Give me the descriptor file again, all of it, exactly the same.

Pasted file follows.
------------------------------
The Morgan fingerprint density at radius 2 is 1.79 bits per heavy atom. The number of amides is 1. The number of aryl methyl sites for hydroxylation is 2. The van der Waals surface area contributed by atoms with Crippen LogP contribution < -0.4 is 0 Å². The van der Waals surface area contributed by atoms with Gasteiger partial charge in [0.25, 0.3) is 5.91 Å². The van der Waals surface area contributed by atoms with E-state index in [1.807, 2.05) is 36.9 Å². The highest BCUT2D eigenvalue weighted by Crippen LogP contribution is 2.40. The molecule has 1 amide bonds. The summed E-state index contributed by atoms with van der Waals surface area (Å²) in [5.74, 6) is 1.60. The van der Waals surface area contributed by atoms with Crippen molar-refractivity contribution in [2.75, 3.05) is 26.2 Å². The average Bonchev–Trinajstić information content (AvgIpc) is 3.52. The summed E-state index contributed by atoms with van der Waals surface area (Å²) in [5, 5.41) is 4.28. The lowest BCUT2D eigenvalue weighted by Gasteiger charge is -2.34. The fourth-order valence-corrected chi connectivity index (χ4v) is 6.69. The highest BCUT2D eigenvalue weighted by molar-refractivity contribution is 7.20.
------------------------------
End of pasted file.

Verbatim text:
The Morgan fingerprint density at radius 2 is 1.79 bits per heavy atom. The number of amides is 1. The number of aryl methyl sites for hydroxylation is 2. The van der Waals surface area contributed by atoms with Crippen LogP contribution < -0.4 is 0 Å². The van der Waals surface area contributed by atoms with Gasteiger partial charge in [0.25, 0.3) is 5.91 Å². The van der Waals surface area contributed by atoms with E-state index in [1.807, 2.05) is 36.9 Å². The highest BCUT2D eigenvalue weighted by Crippen LogP contribution is 2.40. The molecule has 1 amide bonds. The summed E-state index contributed by atoms with van der Waals surface area (Å²) in [5.74, 6) is 1.60. The van der Waals surface area contributed by atoms with Crippen molar-refractivity contribution in [2.75, 3.05) is 26.2 Å². The average Bonchev–Trinajstić information content (AvgIpc) is 3.52. The summed E-state index contributed by atoms with van der Waals surface area (Å²) in [5, 5.41) is 4.28. The lowest BCUT2D eigenvalue weighted by Gasteiger charge is -2.34. The fourth-order valence-corrected chi connectivity index (χ4v) is 6.69. The highest BCUT2D eigenvalue weighted by molar-refractivity contribution is 7.20.